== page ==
Get expert advice to help you get published!

You are here

Scientific writing: "A number of" and "The number of"

Yateendra Joshi | Jan 16, 2014 | 91,978 views
Avoid grammatical mistakes in scientific writing

Scientific writing often poses a challenge to non-native English authors. While writing papers, authors often face grammatical problems. Let's look closely at one of the most common one in this post.

It is natural to associate numbers with the plural form. When talking about more than one of something – days, samples, experiments, etc. – we tend to use the plural form of the verb, as in "the days were short," "the samples were dried," or "the experiments were repeated."

The expression "a number of" also belongs to the same category—it is always followed by the plural form, as in "a number of days passed" or "a number of people were present." Do not be misled by the indefinite article a in that expression: the expression is always used to indicate more than one of something and therefore takes a plural noun and a plural verb.

On the other hand, the expression "the number of" is different and always takes a plural noun followed by a singular verb because the expression is used to refer to the exact number that makes up a collection or a group. The expression emphasizes a precise quantity and is used when the exact number is more important than just the fact that there were many, as in "The number of plants in each plot was 25" or "The number of participants was greater in summer than in winter."

Republish

Like this article? Republish it!
Knowledge should be open to all. We encourage our viewers to republish articles, online or in print. Our Creative Commons license allows you to do so for free. We only ask you to follow a few simple guidelines:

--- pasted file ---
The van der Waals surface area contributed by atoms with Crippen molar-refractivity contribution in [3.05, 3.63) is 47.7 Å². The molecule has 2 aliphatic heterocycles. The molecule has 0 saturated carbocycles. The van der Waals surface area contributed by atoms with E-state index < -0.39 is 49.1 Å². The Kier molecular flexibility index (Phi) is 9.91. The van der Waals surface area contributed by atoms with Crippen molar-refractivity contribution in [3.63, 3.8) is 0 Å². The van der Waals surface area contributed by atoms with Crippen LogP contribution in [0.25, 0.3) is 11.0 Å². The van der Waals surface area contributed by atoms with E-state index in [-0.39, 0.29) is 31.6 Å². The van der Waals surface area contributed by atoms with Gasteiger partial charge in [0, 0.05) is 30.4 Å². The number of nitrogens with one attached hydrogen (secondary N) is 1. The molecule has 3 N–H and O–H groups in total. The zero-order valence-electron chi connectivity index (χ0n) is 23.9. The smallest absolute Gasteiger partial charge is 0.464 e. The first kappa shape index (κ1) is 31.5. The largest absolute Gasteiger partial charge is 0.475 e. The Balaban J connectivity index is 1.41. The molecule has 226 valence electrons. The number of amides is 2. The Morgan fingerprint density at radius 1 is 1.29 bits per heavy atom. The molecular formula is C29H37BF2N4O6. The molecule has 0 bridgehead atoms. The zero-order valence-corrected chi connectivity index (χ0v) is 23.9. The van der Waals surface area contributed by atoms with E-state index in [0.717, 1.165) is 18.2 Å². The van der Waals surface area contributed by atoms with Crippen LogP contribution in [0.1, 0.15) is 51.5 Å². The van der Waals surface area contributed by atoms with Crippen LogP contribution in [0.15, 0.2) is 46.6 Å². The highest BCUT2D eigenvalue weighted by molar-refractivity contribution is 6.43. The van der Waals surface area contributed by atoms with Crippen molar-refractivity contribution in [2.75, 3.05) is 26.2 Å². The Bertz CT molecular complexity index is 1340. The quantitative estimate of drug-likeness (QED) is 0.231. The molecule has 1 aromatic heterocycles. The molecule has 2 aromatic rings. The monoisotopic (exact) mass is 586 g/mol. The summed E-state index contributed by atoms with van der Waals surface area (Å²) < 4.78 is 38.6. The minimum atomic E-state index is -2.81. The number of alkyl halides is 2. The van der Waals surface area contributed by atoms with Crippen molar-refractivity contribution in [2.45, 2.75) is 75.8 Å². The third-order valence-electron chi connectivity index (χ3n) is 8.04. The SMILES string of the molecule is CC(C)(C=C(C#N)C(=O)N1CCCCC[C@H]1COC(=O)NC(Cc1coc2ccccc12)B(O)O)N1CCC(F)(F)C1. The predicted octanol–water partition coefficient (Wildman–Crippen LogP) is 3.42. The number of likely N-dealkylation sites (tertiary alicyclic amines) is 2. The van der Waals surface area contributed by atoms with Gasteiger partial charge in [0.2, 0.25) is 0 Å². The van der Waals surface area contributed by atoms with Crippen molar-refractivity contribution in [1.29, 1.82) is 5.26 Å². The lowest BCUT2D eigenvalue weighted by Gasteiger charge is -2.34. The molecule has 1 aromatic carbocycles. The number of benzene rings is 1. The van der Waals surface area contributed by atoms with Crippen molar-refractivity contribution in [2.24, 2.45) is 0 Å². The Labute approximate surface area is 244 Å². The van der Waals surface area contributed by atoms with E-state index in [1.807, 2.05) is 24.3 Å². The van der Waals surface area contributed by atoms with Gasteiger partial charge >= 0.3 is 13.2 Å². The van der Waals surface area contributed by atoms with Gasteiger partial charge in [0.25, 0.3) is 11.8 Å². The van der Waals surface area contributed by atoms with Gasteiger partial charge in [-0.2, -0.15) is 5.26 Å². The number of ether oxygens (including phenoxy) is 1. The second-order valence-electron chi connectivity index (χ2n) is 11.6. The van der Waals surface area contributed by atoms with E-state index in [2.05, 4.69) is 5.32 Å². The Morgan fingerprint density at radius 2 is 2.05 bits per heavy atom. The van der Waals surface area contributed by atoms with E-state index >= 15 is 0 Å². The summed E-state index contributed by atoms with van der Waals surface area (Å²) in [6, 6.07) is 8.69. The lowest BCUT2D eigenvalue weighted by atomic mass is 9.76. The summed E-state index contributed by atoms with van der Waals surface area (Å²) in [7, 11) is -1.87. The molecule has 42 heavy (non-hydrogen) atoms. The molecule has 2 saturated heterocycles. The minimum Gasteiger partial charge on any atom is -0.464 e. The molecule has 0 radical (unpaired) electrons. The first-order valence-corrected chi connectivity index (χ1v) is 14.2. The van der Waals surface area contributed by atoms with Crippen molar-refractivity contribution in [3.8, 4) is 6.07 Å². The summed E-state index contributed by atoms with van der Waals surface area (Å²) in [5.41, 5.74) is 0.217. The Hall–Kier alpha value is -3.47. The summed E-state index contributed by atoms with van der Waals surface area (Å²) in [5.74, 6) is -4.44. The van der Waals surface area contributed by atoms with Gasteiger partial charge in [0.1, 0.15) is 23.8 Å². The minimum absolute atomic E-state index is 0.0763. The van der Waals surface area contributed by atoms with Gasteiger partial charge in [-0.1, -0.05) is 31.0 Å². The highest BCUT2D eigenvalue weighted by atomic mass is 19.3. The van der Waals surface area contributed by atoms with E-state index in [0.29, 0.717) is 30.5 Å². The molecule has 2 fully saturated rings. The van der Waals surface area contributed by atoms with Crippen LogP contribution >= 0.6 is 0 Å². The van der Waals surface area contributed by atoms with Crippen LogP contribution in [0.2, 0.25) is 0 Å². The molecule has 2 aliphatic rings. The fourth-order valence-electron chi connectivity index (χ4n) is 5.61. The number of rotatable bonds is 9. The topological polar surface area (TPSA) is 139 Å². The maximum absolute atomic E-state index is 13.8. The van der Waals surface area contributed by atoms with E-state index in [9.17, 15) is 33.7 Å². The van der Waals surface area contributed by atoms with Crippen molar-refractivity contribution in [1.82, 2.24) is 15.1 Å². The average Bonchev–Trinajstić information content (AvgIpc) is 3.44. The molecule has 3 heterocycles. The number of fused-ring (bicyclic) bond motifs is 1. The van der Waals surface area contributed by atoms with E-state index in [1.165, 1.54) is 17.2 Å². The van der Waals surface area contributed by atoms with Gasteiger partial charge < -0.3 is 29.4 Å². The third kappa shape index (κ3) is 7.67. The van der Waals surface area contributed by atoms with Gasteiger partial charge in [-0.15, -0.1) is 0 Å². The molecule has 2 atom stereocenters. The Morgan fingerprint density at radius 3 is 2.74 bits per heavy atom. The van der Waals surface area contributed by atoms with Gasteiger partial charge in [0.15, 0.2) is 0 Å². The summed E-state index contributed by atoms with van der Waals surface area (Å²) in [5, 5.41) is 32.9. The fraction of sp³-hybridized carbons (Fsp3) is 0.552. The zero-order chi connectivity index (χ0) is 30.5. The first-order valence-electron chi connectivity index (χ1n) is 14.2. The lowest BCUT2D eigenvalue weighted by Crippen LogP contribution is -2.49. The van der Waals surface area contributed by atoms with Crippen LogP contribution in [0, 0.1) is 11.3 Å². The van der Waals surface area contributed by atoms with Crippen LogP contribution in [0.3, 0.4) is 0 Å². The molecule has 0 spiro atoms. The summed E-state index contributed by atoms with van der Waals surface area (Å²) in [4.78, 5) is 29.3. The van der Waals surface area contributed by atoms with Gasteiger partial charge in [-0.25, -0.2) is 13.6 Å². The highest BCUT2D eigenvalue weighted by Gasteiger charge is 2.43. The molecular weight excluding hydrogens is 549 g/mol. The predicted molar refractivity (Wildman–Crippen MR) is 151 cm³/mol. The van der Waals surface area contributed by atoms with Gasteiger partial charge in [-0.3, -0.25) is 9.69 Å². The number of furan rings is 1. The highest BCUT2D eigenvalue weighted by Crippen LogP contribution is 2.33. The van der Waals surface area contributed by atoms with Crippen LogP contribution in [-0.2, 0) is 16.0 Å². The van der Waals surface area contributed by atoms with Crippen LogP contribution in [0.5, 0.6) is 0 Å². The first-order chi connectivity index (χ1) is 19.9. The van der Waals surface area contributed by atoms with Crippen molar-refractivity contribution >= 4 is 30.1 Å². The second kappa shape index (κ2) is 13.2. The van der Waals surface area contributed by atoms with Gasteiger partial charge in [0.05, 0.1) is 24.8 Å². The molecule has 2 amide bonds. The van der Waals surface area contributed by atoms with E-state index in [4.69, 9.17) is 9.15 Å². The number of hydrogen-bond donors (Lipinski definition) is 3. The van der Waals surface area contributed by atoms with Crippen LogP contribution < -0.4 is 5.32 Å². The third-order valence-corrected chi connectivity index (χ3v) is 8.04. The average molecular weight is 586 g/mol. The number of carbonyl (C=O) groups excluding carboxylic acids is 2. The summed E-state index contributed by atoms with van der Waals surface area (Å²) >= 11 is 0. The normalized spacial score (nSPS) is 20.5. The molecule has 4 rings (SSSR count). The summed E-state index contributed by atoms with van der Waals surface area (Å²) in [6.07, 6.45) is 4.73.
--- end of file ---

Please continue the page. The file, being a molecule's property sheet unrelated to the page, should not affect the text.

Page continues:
• Attribution: Remember to attribute our authors. They spend a lot of time and effort in creating this content for you.
  • Editage Insights: Include an attribution to Editage Insights as the original source.
  • Consider a teaser: Yes, that’s what we call it…a teaser. You could include a few lines of this post and say “Read the whole article on Editage Insights”. Don’t forget to add the link to the article.
  • Re-using images: Re-publishing some of the images from our articles may need prior permission from or credit to the original image source.
  • Quick and easy embed code: The simplest way to share this article on your webpage would be to embed the code below.

 

Please copy the above code and embed it onto your website to republish.
Join a community of 179000+ researchers
Editage Insights offers a wealth of free resources on academic research and publishing. Sign up and get complete access to a vibrant global community of researchers. Gain expertise & share your own with authors and others involved in scholarly publishing.
By clicking 'Join Now', you agree to our Terms & Privacy Policy.
Having trouble registering/logging in? Contact us
Q & A

Have your own question?

Tip of the day

Related Categories